While Wal-Mart bashers will argue that these efforts are simply window-dressing to spruce up a tarnished image, the ripple effect will be enormous. Thousands of other companies will be forced to examine the “greenness” of their manufacturing and distribution processes.

In addition to the environmental impact, the sales impact could be enormous. Just imagine how different Ford’s current situation would be had Bill Ford actually lived up to his self-proclaimed status as an environmentalist in 2000. Rather than being dragged down by old-school, gas-guzzling trucks and SUVs, Ford could be going head to head with Toyota with hybrids and other fuel-efficient cars of the future.

Ah yes, hindsight is always 20-20. But for the rest of you marketers, the match has just begun, and may the most eco-friendly win.

7) Even more user-generated content. Just as Roger Federer dominated the tennis world, user-generated content (UGC) seemed to be all the rage in 2006. Everyone from Doritos to MasterCard offered UGC programs. And not without good reason: Consumers really responded.

The UGC program that we at Renegade Marketing Group created for Panasonic (see www.ShareTheAir.net) has been great for truly engaging the action sports community. Mentos’s effort to ride the wave of consumer interest in watching Coke bottle geysers has created a corresponding explosion in sales (up 17% year-over-year, which is really strong for a modestly supported and otherwise blah candy brand).

Looking ahead, however, marketers will need to raise the ante if they hope to get consumers involved in such campaigns. One way will be to offer cash (or other incentives), not just for the winners as Doritos is doing but for the producers of all UGC that other consumers end up watching. This “pay for play” approach is certainly gaining traction with the emergence of Current TV (which is paying for ads) and Revver.com (which is paying for content). Creative consumers will undoubtedly take the Willie Sutton approach and follow the money.

8) No more lines. For years, marketers have been dividing their communication budgets into “above the line” and “below the line” buckets. More recently they have focused on offline vs.online activity. Hopefully, 2007 will be the year that marketers say “forget the lines” and look at their communications as one continuous conversation that seamlessly weaves across media, turning prospects into customers and ultimately into brand advocates. To achieve this, marketers will need a new approach to strategy development and product management, creating briefs that embrace multichannel ideation and managers who seek ideas, not tactics. Unilever is a leader in this area, and its results have been extraordinary, setting the standard with programs such as Dove’s Campaign for Real Beauty and the Axe Effect campaign.

9) Digital daring. Roger Federer’s performance in 2007 is likely to settle the debate over whether or not he deserves the title “best ever.” Similarly, 2007 will be the proving ground for a number of emerging digital media weapons from mash-ups to RSS to virtual worlds. Google led the way with map-based mash-ups like the one it executed for the second “Pirates of the Caribbean” movie (www.discoverpirateisland.com/). Zillow.com created quite a stir with its mash-up of real estate sales data and mapping software, providing instant value estimates for just about every address in America. With RSS feeds just about everywhere, consumers can control how they access content. For example, on Expedia you can get personalized travel deals delivered wherever and whenever you want them. And virtual worlds like Second Life coming on strong, attracting hundreds of thousands of players and forward-thinking marketers such as American Apparel and Wells Fargo, both of which set up virtual stores for virtual commerce. While none of these new media approaches are likely to conquer the world by themselves, for the right companies each could play a fruitful role in next year’s marketing mix.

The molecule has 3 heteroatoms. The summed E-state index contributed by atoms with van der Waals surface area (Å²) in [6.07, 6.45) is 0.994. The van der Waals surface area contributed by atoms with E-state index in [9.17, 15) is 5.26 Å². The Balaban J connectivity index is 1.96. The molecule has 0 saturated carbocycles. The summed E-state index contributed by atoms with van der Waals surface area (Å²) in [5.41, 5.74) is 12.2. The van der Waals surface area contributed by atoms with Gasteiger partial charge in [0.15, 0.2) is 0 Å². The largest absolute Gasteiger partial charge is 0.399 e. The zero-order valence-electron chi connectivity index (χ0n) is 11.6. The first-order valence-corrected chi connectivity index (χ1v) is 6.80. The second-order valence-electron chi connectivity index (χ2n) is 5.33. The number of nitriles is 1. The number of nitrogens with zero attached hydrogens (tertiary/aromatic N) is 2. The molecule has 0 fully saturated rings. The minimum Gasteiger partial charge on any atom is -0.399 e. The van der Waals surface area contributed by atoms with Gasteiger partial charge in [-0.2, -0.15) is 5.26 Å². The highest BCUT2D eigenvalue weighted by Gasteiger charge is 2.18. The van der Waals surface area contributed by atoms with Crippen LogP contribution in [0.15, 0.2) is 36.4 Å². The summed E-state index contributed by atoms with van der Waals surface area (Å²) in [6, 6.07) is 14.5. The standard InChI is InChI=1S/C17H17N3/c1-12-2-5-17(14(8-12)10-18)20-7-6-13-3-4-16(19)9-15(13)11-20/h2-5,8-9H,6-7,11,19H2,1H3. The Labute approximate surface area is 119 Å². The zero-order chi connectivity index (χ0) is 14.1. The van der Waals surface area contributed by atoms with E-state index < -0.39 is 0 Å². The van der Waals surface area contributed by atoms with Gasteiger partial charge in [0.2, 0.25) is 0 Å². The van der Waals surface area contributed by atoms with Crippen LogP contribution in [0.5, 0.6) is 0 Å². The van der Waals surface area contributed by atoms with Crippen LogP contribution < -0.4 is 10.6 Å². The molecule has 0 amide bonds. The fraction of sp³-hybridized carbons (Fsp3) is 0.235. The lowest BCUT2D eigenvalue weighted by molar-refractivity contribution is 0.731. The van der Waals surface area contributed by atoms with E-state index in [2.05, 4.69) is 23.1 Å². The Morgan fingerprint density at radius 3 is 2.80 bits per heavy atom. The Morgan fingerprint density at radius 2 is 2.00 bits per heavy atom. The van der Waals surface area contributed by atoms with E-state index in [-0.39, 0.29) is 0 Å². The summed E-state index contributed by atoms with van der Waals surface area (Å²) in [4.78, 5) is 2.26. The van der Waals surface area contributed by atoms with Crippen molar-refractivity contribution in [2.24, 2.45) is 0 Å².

10) Innovation triumphs. Part of the genius of both Woods and Federer is that they successfully execute shots that their competitors can’t even imagine attempting. A similar kind of innovation will propel select marketers and select agencies to new heights in 2007.

On the client side, companies can’t afford to keep pushing the same products while competitors rush to market with less expensive knock-offs. Apple continues to be the poster child for innovation, bringing out new iPods and Macs that are faster, cheaper, smaller, and cooler before competitors can even respond to previous iterations. Agencies have an opportunity to use their considerable skills in understanding consumers and culture and in producing remarkable ideas to help organizations change the way they operate.

To innovate, companies of all kinds will need to extend their core competencies to new arenas. Take 37signals, a Web design shop that built a successful project management product. Or Thread, a New York agency that introduced a bottled water called Fred. The opportunities for innovation abound; the only impediment is the will to go for it.

Drew Neisser is president/CEO of Renegade Marketing Group (www.renegade.com), a New York-based promotion and interactive agency.